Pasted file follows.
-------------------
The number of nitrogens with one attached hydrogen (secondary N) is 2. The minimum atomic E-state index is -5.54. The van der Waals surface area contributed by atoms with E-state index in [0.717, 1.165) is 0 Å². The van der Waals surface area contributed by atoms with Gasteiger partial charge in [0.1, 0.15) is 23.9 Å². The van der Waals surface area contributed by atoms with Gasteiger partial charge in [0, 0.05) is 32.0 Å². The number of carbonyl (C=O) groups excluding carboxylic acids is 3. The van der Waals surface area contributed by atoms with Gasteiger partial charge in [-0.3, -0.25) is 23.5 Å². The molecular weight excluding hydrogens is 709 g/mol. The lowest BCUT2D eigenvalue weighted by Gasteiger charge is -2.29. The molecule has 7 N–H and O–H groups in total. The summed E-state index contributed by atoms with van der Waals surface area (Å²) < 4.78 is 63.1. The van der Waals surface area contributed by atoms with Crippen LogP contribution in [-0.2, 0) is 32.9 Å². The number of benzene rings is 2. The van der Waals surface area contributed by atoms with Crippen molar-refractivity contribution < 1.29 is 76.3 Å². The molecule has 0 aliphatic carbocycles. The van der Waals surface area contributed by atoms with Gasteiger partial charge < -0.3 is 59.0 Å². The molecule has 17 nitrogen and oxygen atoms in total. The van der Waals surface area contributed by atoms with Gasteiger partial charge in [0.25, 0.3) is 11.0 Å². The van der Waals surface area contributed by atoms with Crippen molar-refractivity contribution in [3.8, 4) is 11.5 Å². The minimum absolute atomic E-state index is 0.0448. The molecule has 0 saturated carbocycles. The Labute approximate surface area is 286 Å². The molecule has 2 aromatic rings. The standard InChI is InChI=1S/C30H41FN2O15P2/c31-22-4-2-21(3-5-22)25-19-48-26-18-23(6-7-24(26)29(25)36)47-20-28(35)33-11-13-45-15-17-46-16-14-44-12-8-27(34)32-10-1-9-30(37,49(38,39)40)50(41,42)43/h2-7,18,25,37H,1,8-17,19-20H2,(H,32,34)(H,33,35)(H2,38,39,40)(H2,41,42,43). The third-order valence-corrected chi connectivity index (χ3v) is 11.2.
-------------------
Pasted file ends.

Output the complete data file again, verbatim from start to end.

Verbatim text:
The number of nitrogens with one attached hydrogen (secondary N) is 2. The minimum atomic E-state index is -5.54. The van der Waals surface area contributed by atoms with E-state index in [0.717, 1.165) is 0 Å². The van der Waals surface area contributed by atoms with Gasteiger partial charge in [0.1, 0.15) is 23.9 Å². The van der Waals surface area contributed by atoms with Gasteiger partial charge in [0, 0.05) is 32.0 Å². The number of carbonyl (C=O) groups excluding carboxylic acids is 3. The van der Waals surface area contributed by atoms with Gasteiger partial charge in [-0.3, -0.25) is 23.5 Å². The molecular weight excluding hydrogens is 709 g/mol. The lowest BCUT2D eigenvalue weighted by Gasteiger charge is -2.29. The molecule has 7 N–H and O–H groups in total. The summed E-state index contributed by atoms with van der Waals surface area (Å²) < 4.78 is 63.1. The van der Waals surface area contributed by atoms with Crippen LogP contribution in [-0.2, 0) is 32.9 Å². The number of benzene rings is 2. The van der Waals surface area contributed by atoms with Crippen molar-refractivity contribution < 1.29 is 76.3 Å². The molecule has 0 aliphatic carbocycles. The van der Waals surface area contributed by atoms with Gasteiger partial charge < -0.3 is 59.0 Å². The molecule has 17 nitrogen and oxygen atoms in total. The van der Waals surface area contributed by atoms with Gasteiger partial charge in [0.25, 0.3) is 11.0 Å². The van der Waals surface area contributed by atoms with Crippen molar-refractivity contribution in [3.8, 4) is 11.5 Å². The minimum absolute atomic E-state index is 0.0448. The molecule has 0 saturated carbocycles. The Labute approximate surface area is 286 Å². The molecule has 2 aromatic rings. The standard InChI is InChI=1S/C30H41FN2O15P2/c31-22-4-2-21(3-5-22)25-19-48-26-18-23(6-7-24(26)29(25)36)47-20-28(35)33-11-13-45-15-17-46-16-14-44-12-8-27(34)32-10-1-9-30(37,49(38,39)40)50(41,42)43/h2-7,18,25,37H,1,8-17,19-20H2,(H,32,34)(H,33,35)(H2,38,39,40)(H2,41,42,43). The third-order valence-corrected chi connectivity index (χ3v) is 11.2.